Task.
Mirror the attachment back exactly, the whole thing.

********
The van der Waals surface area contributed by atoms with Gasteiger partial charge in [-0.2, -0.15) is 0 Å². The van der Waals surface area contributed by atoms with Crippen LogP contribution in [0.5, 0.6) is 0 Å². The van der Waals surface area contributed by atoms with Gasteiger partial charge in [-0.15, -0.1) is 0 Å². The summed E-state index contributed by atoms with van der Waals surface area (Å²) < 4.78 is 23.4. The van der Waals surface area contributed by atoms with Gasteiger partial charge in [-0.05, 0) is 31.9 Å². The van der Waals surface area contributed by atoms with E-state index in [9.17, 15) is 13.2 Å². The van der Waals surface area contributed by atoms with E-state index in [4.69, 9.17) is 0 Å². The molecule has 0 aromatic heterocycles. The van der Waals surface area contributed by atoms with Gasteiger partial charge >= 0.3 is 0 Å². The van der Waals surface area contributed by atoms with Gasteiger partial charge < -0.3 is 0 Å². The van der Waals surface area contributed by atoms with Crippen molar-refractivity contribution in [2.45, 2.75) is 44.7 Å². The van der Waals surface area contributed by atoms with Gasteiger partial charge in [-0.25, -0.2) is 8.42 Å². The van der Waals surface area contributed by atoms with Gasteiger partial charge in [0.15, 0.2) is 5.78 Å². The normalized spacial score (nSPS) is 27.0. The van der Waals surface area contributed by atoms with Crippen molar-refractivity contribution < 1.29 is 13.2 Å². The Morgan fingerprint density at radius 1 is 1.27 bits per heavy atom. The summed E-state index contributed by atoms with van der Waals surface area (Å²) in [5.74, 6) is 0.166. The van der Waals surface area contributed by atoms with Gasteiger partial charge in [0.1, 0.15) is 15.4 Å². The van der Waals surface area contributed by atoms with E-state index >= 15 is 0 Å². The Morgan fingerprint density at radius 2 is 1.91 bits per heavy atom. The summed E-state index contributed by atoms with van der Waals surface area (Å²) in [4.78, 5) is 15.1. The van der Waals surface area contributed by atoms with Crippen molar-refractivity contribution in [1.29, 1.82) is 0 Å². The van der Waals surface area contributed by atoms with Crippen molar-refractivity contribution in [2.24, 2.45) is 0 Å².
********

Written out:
The van der Waals surface area contributed by atoms with Gasteiger partial charge in [-0.2, -0.15) is 0 Å². The van der Waals surface area contributed by atoms with Crippen LogP contribution in [0.5, 0.6) is 0 Å². The van der Waals surface area contributed by atoms with Gasteiger partial charge in [-0.15, -0.1) is 0 Å². The summed E-state index contributed by atoms with van der Waals surface area (Å²) < 4.78 is 23.4. The van der Waals surface area contributed by atoms with Gasteiger partial charge in [-0.05, 0) is 31.9 Å². The van der Waals surface area contributed by atoms with E-state index in [9.17, 15) is 13.2 Å². The van der Waals surface area contributed by atoms with E-state index in [4.69, 9.17) is 0 Å². The molecule has 0 aromatic heterocycles. The van der Waals surface area contributed by atoms with Gasteiger partial charge >= 0.3 is 0 Å². The van der Waals surface area contributed by atoms with Gasteiger partial charge < -0.3 is 0 Å². The van der Waals surface area contributed by atoms with Crippen molar-refractivity contribution in [2.45, 2.75) is 44.7 Å². The van der Waals surface area contributed by atoms with Gasteiger partial charge in [-0.25, -0.2) is 8.42 Å². The van der Waals surface area contributed by atoms with Gasteiger partial charge in [0.15, 0.2) is 5.78 Å². The normalized spacial score (nSPS) is 27.0. The van der Waals surface area contributed by atoms with Crippen molar-refractivity contribution < 1.29 is 13.2 Å². The Morgan fingerprint density at radius 1 is 1.27 bits per heavy atom. The summed E-state index contributed by atoms with van der Waals surface area (Å²) in [5.74, 6) is 0.166. The van der Waals surface area contributed by atoms with Gasteiger partial charge in [0.1, 0.15) is 15.4 Å². The van der Waals surface area contributed by atoms with E-state index >= 15 is 0 Å². The Morgan fingerprint density at radius 2 is 1.91 bits per heavy atom. The summed E-state index contributed by atoms with van der Waals surface area (Å²) in [4.78, 5) is 15.1. The van der Waals surface area contributed by atoms with Crippen molar-refractivity contribution in [1.29, 1.82) is 0 Å². The van der Waals surface area contributed by atoms with Crippen molar-refractivity contribution in [2.24, 2.45) is 0 Å².